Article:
AUSTIN, Texas — For a little over a year in Austin, Texas – from late 1884 to Christmas Eve 1885 – nighttime brought a sense of dread to the people who lived here.
Someone was walking the streets late at night, picking locks on cabins and homes, sneaking inside and killing, in the most violent manner imaginable, people who were asleep in their beds.
Who was the killer and what was his motive? It’s a mystery that haunts us to this day.
Around that time, Austin had a population of about 15,000 people. The city was prospering as a trade center, the State Capitol building was under construction bringing many new jobs to town, and several railroads connected the city to the rest of the nation.
Many well-off families had black servants – known as “servant girls” – who were the killer’s early targets.
The first murder victim died in 1884. A cook named Mollie Smith was suddenly awakened by someone carrying a knife and an ax. She was stabbed in bed, then dragged outside and attacked with an ax. A similar killing happened to another servant girl six months later. Then there was another victim: an 11-year-old girl named Mary Ramey.
In all, four women, a young girl and a man – all African Americans – had been killed in the same manner.
As the killings continued, the people of Austin began to panic.
“It wasn’t just the murders,” said Jim Miles, who operates a local tour company called Murder Walk Austin. “It’s what was done to these poor, innocent victims. They were killed with an ax, a knife or an ice pick.”
“There’s no doubt this was a man who had no motive but pure blood lust,” Miles said.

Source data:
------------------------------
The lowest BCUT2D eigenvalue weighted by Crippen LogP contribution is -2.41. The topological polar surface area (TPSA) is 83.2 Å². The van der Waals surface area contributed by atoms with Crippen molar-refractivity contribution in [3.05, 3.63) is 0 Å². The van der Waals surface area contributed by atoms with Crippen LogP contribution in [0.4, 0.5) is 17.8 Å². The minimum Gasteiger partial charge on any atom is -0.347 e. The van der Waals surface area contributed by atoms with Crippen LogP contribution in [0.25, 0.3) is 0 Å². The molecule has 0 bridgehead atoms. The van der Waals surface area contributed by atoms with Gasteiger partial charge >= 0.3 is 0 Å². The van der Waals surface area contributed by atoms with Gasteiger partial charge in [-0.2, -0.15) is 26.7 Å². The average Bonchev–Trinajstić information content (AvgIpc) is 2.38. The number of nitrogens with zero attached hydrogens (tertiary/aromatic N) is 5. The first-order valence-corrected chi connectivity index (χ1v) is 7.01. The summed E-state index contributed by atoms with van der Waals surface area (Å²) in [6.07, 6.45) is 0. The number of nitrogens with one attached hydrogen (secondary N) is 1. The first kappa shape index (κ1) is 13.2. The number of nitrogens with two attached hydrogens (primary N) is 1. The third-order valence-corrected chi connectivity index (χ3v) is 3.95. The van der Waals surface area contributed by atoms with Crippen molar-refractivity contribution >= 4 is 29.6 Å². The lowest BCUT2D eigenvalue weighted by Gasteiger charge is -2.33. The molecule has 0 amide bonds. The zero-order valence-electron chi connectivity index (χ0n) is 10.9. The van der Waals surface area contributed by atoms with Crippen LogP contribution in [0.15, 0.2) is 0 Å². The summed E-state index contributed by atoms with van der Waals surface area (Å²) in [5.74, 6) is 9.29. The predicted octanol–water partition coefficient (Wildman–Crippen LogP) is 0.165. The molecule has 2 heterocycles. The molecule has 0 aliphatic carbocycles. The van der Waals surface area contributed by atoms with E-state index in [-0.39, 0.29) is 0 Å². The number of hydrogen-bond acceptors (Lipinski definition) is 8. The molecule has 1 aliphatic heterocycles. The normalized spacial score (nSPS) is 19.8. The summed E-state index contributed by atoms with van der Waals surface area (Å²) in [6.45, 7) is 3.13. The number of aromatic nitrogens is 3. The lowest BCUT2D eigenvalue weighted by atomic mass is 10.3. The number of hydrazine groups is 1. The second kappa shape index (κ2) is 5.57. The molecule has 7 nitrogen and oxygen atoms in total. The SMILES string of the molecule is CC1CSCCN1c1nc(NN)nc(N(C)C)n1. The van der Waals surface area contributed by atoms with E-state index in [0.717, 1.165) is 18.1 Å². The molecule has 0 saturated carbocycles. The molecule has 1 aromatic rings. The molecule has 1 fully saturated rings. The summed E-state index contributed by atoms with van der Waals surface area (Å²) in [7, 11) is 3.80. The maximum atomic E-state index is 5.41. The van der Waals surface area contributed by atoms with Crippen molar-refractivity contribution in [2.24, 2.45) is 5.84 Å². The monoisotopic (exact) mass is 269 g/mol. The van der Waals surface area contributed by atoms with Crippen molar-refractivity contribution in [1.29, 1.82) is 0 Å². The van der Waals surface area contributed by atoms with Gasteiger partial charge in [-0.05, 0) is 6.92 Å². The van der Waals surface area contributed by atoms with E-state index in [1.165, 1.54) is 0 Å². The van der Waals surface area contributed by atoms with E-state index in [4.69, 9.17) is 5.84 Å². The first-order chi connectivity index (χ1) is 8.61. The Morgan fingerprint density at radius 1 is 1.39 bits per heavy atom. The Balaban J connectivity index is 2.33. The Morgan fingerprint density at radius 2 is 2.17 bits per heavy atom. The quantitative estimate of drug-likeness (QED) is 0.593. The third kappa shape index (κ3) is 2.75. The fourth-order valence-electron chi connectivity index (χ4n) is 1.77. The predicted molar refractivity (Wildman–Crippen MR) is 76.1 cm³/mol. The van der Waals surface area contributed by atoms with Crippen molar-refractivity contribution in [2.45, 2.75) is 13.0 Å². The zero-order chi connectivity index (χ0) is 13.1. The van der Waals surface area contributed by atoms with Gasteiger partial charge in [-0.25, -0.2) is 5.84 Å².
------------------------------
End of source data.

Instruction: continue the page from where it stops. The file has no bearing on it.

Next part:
The poet and author O’Henry lived in Austin then and coined a name for the killer: “The Servant Girl Annihilator.”
The killings continued throughout 1885. Then, on Christmas Eve of that year, the killer attacked two women who lived in different houses about a mile apart. This time the victims were white.
Police, now desperate to find the killer and as an effort to quell Austinites' fears, charged the husbands of the two women. But many doubted they were the killers and the men were eventually freed.
Some speculate that’s Austin’s “Servant Girl Annihilator” moved to London shortly after the murders ended, where he became known as the notorious “Jack the Ripper.”
Others pin it on a young man who died later in a barroom shootout. In an Austin American-Statesman article from 1887, the sheriff noted the man’s unusual footprint – a missing toe – matched a print said to have been found at a murder scene.
The killings ended after the Christmas Eve attacks and the police investigation eventually wound down. But, even today, interest in the case hasn’t diminished among amateur sleuths and followers of true-crime stories.
“One of the most little-known stories in the whole city is maybe the most spectacular, and that is we are the home of the first serial killer in American history,” said Miles. “That’s a story that needs to be told.”
Despite years of speculation and examining what little evidence remains, the most tantalizing questions persist: Who was the killer and why was he never caught?
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